Customer Service/Air Service Development Manager
Columbia Metropolitan Airport is a public facility. Can media come and go whenever they want, without notifying airport personnel?
No. For security reasons, media are required to call ahead and get permission, or "clearance," from CAE Media Relations, prior to going to any of the airports to take photos, record video or sound, or get interviews.
Media should contact CAE Media Relations at least 30 minutes before their arrival for any coverage.
To get clearance, media should call the Public Relations Manager at (803) 822.5046 or (803) 466-6567. If there is no answer, please leave a detailed message and the airport PR Manager will respond promptly.
Please be prepared to address who is coming, their purpose for visiting the airport and how long they will be on site. CAE Media Relations will notify the appropriate personnel with that information.
If media leave a voicemail or e-mail message with the CAE media representative expressing their intent to visit one of the airports to cover a story, is that sufficient?
No. Clearance is not granted until the request is acknowledged and confirmed by a CAE Media Relations representative.
What might happen if media come to the airport without getting clearance first, or gather information, pictures or video on parts of the airport they haven’t been cleared to occupy?
They are subject to removal by airport public safety personnel.
Is escort by CAE Media Relations or other airport personnel necessary whenever media visit one of the airports?
Media require escort for access to secured areas of the airport. Public areas of the airport, including the lobby, baggage claim and parking facilities do not require escort. However, media is required to notify airport personnel of their presence on site at least 30 minutes prior to arrival.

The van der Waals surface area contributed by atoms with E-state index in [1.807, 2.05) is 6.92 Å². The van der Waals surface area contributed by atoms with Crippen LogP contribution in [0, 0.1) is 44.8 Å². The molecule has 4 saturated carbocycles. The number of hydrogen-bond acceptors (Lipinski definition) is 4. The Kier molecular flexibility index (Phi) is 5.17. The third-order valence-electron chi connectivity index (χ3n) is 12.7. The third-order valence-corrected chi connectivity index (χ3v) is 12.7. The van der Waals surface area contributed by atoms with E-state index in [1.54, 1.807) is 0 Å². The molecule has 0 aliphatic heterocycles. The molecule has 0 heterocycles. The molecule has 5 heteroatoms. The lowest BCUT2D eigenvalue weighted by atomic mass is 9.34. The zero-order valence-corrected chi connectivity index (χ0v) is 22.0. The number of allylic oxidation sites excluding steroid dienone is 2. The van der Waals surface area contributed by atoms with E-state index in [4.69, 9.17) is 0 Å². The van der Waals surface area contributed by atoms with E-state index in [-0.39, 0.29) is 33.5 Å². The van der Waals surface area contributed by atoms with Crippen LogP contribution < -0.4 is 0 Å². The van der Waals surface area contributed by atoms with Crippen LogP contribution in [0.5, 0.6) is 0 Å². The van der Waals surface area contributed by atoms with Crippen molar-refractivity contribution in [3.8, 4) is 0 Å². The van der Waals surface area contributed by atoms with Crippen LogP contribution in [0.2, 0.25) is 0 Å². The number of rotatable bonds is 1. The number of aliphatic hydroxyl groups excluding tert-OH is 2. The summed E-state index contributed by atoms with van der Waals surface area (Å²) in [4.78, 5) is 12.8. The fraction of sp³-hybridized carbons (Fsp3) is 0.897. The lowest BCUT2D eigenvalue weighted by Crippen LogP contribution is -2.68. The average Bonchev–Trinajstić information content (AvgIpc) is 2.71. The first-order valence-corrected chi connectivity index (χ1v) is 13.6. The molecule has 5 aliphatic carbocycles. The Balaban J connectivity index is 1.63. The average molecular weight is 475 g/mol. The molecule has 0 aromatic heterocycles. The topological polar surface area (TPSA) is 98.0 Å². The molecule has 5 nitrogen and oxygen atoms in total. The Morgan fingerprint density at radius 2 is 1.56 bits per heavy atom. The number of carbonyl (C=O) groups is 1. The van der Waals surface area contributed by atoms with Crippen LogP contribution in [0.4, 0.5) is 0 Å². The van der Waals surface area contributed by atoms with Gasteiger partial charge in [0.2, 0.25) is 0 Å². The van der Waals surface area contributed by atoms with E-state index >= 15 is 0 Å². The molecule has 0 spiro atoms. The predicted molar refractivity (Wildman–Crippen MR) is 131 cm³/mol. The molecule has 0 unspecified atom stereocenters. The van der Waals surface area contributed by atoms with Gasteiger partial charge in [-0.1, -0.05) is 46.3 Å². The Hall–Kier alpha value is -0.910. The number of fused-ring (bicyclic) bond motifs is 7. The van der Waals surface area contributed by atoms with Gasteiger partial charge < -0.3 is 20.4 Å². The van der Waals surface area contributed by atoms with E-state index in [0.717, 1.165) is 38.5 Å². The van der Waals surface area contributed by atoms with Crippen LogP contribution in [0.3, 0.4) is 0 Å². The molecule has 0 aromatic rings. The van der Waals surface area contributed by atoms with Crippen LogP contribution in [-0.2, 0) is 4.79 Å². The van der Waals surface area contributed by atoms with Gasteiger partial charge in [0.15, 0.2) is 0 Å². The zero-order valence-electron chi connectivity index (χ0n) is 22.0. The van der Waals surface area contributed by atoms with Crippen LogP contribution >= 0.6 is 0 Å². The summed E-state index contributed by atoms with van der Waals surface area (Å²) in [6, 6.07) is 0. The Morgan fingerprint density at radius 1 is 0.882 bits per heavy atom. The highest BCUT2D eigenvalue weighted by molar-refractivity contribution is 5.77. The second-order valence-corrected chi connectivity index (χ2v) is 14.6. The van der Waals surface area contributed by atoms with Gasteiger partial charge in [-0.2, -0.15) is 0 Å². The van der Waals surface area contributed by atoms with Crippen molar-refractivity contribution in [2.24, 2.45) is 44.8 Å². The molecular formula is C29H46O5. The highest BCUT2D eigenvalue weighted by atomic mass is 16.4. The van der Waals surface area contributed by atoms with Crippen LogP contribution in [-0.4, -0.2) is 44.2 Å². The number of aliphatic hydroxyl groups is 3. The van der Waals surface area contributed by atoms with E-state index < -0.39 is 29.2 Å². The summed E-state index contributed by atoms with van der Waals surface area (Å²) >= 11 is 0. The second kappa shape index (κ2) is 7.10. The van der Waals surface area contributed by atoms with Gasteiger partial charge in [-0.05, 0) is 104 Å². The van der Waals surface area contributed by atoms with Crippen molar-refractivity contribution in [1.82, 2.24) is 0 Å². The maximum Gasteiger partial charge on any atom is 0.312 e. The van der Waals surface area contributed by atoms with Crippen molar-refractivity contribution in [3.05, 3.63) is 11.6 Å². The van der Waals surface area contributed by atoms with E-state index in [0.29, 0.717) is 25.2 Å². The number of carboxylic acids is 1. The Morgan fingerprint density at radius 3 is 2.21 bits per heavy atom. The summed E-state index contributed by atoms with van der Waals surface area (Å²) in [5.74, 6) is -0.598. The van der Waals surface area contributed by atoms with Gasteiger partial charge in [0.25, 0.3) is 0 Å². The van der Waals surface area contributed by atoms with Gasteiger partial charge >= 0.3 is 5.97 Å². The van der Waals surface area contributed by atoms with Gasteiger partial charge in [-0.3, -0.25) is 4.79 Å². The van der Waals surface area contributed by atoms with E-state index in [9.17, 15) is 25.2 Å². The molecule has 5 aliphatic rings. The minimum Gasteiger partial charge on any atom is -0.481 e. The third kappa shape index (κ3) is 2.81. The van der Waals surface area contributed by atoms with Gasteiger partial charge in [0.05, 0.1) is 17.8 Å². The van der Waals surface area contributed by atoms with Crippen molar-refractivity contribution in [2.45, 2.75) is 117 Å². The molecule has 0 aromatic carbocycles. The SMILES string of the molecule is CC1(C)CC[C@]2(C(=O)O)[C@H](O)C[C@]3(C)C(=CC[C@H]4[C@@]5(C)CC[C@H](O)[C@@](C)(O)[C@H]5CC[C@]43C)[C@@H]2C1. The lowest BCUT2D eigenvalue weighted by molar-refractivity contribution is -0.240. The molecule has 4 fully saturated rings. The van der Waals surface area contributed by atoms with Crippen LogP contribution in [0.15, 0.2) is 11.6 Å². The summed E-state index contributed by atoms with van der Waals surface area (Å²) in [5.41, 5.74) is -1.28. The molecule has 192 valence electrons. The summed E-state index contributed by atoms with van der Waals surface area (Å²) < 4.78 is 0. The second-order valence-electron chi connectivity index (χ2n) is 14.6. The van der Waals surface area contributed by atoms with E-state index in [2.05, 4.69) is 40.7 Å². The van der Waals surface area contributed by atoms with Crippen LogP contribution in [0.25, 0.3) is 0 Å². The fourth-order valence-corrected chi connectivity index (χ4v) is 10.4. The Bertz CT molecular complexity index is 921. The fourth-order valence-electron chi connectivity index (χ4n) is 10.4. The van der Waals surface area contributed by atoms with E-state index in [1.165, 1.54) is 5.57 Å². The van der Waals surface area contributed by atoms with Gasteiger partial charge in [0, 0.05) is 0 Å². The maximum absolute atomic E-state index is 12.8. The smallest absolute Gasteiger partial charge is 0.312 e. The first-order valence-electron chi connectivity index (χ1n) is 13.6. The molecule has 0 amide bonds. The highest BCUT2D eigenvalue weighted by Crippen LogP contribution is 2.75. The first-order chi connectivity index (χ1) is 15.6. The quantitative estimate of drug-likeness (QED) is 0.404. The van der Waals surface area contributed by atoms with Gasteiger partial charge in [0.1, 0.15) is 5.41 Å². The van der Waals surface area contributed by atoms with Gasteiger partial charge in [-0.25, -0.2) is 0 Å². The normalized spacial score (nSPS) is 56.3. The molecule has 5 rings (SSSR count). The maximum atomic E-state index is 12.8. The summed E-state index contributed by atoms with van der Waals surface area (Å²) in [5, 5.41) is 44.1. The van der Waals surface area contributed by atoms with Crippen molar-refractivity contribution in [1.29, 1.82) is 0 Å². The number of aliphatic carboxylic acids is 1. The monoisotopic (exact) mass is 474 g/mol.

Is it OK for media to park at the passenger drop-off or pick-up curbs so they can get in and out of the airport quickly when covering a story?
No. The federal security guidelines in force since 9/11/01 allow only for "active loading and unloading" by airport visitors, and only authorized government and security vehicles may be parked at the drop-off and pick-up curbs - and those vehicles must remain in specially marked areas. Media must use the on-airport parking garages. Any vehicle left in an unauthorized area is subject to immediate removal.
Since it is not OK for media to park at the passenger drop-off or pick-up curbs, where are they permitted to park?
Media in a standard vehicle are required to park in the airport parking garage or surface lot. Arrangements may be made to have parking passes validated, however, there is no guarantee that media will be able to have their parking fees waived.
When use of a live truck is required, media will need to call (803) 822-5046 in order to contact a CAE Media Relations representative and make arrangements to access designated parking areas.
Can media go beyond the Transportation Security Administration (TSA) checkpoint and into the gate areas of the terminal to cover stories?
Media may only go beyond the TSA checkpoint when escorted by personnel from an airline, the TSA or CAE. Otherwise, only ticketed passengers may go beyond the checkpoint into the gate areas.
If a member of the media is a ticketed passenger and goes beyond the checkpoint intending to shoot photos, record video or sound, or get interviews, he/she must still follow the aforementioned procedures to get clearance.
Categories of Emergencies
Alerts 1, 2 and 3
Aircraft emergencies are broken down into three categories: Alert 1, Alert 2 and Alert 3. These categories are defined by the Federal Aviation Administration (FAA) to provide standard descriptions and terminology for aircraft emergencies.
Alert 1: Indicates an aircraft is having minor difficulties or that a disabled aircraft is on the ground which is not life-threatening and will not cause any major damage. A safe landing is expected. Examples include but are not limited to: minor oil leaks; one engine out on a three- or four-engine commercial aircraft or one engine out on a two-engine general aviation aircraft; fire warning lights, flat tire, steering failure, etc.
Alert 2: Indicates that an aircraft is having major difficulties. A difficult or crash landing may be expected. Examples include but are not limited to: a positive indication of fire on board the aircraft; faulty landing gear; no hydraulic pressure; engine failure on a two-engine large aircraft
Alert 3: Indicates an aircraft crash, a fire involving aircraft on the ground, an imminent crash upon landing or gear-up, an aircraft involved in an accident on or near the airport, etc.